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Building understanding one book at a time

24 Oct

Back in 2009, oral historian Anne Marie Pois interviewed three of the founders of Reading to End Racism (RER), a non-profit group in Boulder County that sends trained readers into the schools to read specially chosen books to students that stimulate conversations about discrimination and overcoming it. 

This week we release “Reading to End Racism: Building understanding one book at a time,” an “MROHP Short” produced by Jenna Woods, that distills that interview into an engaging and inspiring introduction to the program.

This video features founders Ghada Elturk, Jean Gore, and Daniel Escalante talking about efforts to make Boulder “a racism-free zone,” experiences in their own lives that sensitized them to issues of racism, what it means to become an ally of those who experience discrimination, and how RER creates change through its effect on both readers and students.

As Daniel Escalante says,

It’s through stories that we can begin to learn about each other, understand each other, begin to have compassion for each other. It’s hard to discriminate against somebody that you care about.

Watch “Reading to End Racism: Building understanding one book at a time” here or on YouTube.

First, you’ve got to be able to count

22 Mar

Uh-oh! Due to technical problems, the library’s oral history site may be down for as much as two months.  In the meantime, we will post more interviews to the library’s YouTube channel–some full interviews and some excerpts–to keep you connected to oral histories.

Today’s post: a full interview with Jean Dubofsky about her career as a lawyer and a judge, including being the youngest and first woman to serve on the Colorado Supreme Court.

She also talks about her successful argument to the U.S. Supreme Court challenging the constitutionality of Amendment 2, the 1992 Colorado amendment that prohibited the passage of laws that provided protection against discrimination on the basis of sexual orientation. Hear the advice she got from John Roberts (now chief justice of the Supreme Court) about being successful when arguing in front of the court: “First you’ve got to be able to count.”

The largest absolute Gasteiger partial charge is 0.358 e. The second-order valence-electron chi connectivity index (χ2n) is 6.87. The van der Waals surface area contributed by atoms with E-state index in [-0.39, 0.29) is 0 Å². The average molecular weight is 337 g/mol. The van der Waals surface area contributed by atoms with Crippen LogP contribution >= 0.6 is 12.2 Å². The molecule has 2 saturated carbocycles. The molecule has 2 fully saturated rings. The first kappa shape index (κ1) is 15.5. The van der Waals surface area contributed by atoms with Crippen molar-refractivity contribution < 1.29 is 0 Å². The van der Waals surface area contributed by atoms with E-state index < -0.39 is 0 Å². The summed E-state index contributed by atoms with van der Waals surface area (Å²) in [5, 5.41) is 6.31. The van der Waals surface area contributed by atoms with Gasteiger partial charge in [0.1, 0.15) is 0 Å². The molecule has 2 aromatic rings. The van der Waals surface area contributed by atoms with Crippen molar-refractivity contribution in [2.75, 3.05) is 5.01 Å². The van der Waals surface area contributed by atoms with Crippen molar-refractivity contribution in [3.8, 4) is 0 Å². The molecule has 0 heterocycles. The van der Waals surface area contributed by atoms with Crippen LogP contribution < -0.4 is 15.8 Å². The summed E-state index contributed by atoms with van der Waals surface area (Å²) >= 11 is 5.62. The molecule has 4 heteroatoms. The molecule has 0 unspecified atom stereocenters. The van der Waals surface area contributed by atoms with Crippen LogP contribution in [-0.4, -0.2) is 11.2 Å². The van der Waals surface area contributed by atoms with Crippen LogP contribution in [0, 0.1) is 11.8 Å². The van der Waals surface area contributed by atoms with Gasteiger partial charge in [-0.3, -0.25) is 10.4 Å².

Watch a little of the interview or watch it all at to find out what Justice Roberts meant and whether it was good advice!

If you are not able to watch the interview above, click on this link:

On the week that Gov. Hickenlooper signed the civil unions bill, we thought this interview would bring a greater depth of understanding to the history of gay civil rights issues in Colorado.

Not Playing Bridge and Eating Bonbons

21 Jul

WHY DID SHE DO IT? Why did Sue Anderson join the League of Women Voters decades ago when her children were young and she had that “I’ve got to get out of the house!” feeling? She did it because:

“It wasn’t playing bridge and eating bonbons.”

In this series of video excerpts from her oral history interview, which was conducted by historian Anne Marie Pois, Anderson describes her journey from political innocent, intimidated by her first League meeting, to becoming president of  League chapters in both Virginia and Colorado. As do many women, she learned political skills and personal confidence from her work with the League. She became a person who could wake up in the middle of the night with an idea for governmental reform and then shepherd that idea to an electoral win with 60 percent of the vote.

In this video, Anderson also gives insight into the structure of the League and is candid about challenges now facing the organization.

People who know Sue Anderson tell her she should run for elected office, and she says, “No, thanks!” Watch the video and learn why.

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